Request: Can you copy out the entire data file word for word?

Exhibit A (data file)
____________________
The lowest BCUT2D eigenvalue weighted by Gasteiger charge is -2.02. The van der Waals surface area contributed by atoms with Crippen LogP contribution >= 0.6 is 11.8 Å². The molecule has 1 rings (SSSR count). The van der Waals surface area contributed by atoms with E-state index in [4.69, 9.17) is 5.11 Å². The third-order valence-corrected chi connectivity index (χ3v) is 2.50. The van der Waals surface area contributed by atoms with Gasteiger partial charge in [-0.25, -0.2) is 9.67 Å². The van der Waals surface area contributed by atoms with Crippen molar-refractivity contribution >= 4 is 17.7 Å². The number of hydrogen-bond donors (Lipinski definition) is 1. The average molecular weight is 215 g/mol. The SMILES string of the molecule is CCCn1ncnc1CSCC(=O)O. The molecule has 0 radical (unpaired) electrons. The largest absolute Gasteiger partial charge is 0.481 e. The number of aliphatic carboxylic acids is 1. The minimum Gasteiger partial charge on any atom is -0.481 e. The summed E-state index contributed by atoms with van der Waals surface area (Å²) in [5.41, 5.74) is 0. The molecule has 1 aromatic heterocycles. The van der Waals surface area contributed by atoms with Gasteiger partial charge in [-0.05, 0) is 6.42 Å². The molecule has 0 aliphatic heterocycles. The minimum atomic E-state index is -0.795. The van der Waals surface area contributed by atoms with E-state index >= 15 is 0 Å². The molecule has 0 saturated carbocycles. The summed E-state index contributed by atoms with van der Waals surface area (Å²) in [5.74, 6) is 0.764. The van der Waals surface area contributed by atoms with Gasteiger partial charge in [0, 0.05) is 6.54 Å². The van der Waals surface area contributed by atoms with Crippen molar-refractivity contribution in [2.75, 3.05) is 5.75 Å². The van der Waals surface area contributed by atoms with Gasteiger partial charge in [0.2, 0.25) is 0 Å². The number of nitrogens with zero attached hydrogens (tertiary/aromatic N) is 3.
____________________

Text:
The lowest BCUT2D eigenvalue weighted by Gasteiger charge is -2.02. The van der Waals surface area contributed by atoms with Crippen LogP contribution >= 0.6 is 11.8 Å². The molecule has 1 rings (SSSR count). The van der Waals surface area contributed by atoms with E-state index in [4.69, 9.17) is 5.11 Å². The third-order valence-corrected chi connectivity index (χ3v) is 2.50. The van der Waals surface area contributed by atoms with Gasteiger partial charge in [-0.25, -0.2) is 9.67 Å². The van der Waals surface area contributed by atoms with Crippen molar-refractivity contribution >= 4 is 17.7 Å². The number of hydrogen-bond donors (Lipinski definition) is 1. The average molecular weight is 215 g/mol. The SMILES string of the molecule is CCCn1ncnc1CSCC(=O)O. The molecule has 0 radical (unpaired) electrons. The largest absolute Gasteiger partial charge is 0.481 e. The number of aliphatic carboxylic acids is 1. The minimum Gasteiger partial charge on any atom is -0.481 e. The summed E-state index contributed by atoms with van der Waals surface area (Å²) in [5.41, 5.74) is 0. The molecule has 1 aromatic heterocycles. The van der Waals surface area contributed by atoms with Gasteiger partial charge in [-0.05, 0) is 6.42 Å². The molecule has 0 aliphatic heterocycles. The minimum atomic E-state index is -0.795. The van der Waals surface area contributed by atoms with E-state index >= 15 is 0 Å². The molecule has 0 saturated carbocycles. The summed E-state index contributed by atoms with van der Waals surface area (Å²) in [5.74, 6) is 0.764. The van der Waals surface area contributed by atoms with Gasteiger partial charge in [0, 0.05) is 6.54 Å². The van der Waals surface area contributed by atoms with Crippen molar-refractivity contribution in [2.75, 3.05) is 5.75 Å². The van der Waals surface area contributed by atoms with Gasteiger partial charge in [0.2, 0.25) is 0 Å². The number of nitrogens with zero attached hydrogens (tertiary/aromatic N) is 3.